The only one in that scene who could still move with any degree of speed was Sirius, thanks to his increased physical capabilities. He brought his own rifle to bear, aimed, and fired once at the man on the left. He had to wait for the gun to cycle and slide in the next round, the sound of scraping metal stretching into lower notes than he was used to. Then, he swept the gun’s barrel to the right and fired again. Of course, every movement he made was still painfully, frustratingly slow to his current senses, but compared to everyone else, he moved unthinkably fast. From the perspective of the two gunmen, Sirius’s arms must’ve turned into indistinct blurs the moment they caught sight of him.

However it appeared to the two of them, it was the last thing they ever saw. Sirius was accurate. The two rounds he fired hit home, the bullets’ course faintly visible to the naked eye in this slowed-down world – though still way, way, waaaay too fast to react to.

The world returned to normal speed, and the faces of the two gunmen turned to mush under the high-caliber rounds digging into them. Despite their textbook ambush, they both slumped to the ground lifelessly without even having the opportunity to open fire.

Sirius couldn’t hear anyone else in the room on the right.


In the room on the left, however, a shrill, terrified scream rang out, followed by the hollow clang of metal bouncing off and rolling on the ground. Whoever was in here must have been startled by the sudden death of this goon and bumped into something.

Above Sirius’s head, two small drones whizzed by and stopped in front of the two open doors. Slowly, they hovered down a little bit to let the cameras screwed to their undersides peek past the doorframes and into the rooms.

Sirius was proceeding down the hallway carefully – two doors had been opened already, but there were several more still closed and sheltering potentially more armed thugs – when he heard Wieslaw let out a gasp.

Crouching and keeping his gun held before him, Sirius redirected his attention to the screens displaying the views of the drones. His face immediately paled.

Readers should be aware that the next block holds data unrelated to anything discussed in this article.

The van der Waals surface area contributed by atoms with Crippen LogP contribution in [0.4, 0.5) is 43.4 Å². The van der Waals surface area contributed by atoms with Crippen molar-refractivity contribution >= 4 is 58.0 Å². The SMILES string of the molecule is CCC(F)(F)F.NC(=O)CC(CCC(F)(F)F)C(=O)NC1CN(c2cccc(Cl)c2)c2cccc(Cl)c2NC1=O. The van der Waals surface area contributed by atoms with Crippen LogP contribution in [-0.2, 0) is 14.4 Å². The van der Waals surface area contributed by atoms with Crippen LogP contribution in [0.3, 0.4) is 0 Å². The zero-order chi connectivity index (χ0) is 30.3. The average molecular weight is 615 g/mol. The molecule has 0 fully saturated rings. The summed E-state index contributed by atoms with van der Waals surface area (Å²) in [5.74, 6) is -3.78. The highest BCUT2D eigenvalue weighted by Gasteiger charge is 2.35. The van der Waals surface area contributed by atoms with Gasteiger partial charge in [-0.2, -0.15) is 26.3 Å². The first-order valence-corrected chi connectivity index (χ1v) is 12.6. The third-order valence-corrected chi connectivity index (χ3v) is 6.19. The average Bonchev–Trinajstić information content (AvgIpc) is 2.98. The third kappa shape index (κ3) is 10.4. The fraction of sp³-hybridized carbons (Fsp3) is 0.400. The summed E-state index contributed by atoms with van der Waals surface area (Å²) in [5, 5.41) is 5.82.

The open door on the right led to a morgue of some sort. At least a dozen body bags were piled haphazardly on one side. On another, a furnace was dug into the wall. The solid metal grate protecting its mouth was open, and bright flames were roaring inside it. Grey ash had spilled out of the furnace and piled below it. Repeated comings and goings had also spread the ash to the rest of the room, tracing lines of footsteps between the doorway, the pile of body bags, and the furnace.

The room on the left was even worse. The scream Sirius had heard earlier had manifestly come from the lone man remaining inside. He was dressed in bloodstained scrubs, like a surgeon. The drone showed him cowering in a corner, holding a scalpel in front of him like he thought it would provide him with some measure of protection against the intruder who’d gunned down his last protector. In the middle of the room was an operating table. And atop the operating table lied the corpse of a naked young woman, her abdomen cut open from throat to groin. Her body was tightly restrained, almost taped to the operating table, and her eyes were lifeless but wide open, her face twisted in a painful rictus. It was clear that whatever had been done to her, sedation had not been a part of it. A white and sterile light, so bright it removed all shadows, highlighted the grisly spectacle in perfect, repulsive detail. Piled on a rolling trolley next to the operating table were small, biohazard sealed crates presumably containing the organs they’d already harvested from their most recent victim.

Sirius felt his blood boil at the sight, and the barrel of his gun wavered. But he restrained himself. This wasn’t the time to throw a tantrum.

And indeed, Wieslaw called out at this point. “The cavalry has arrived.”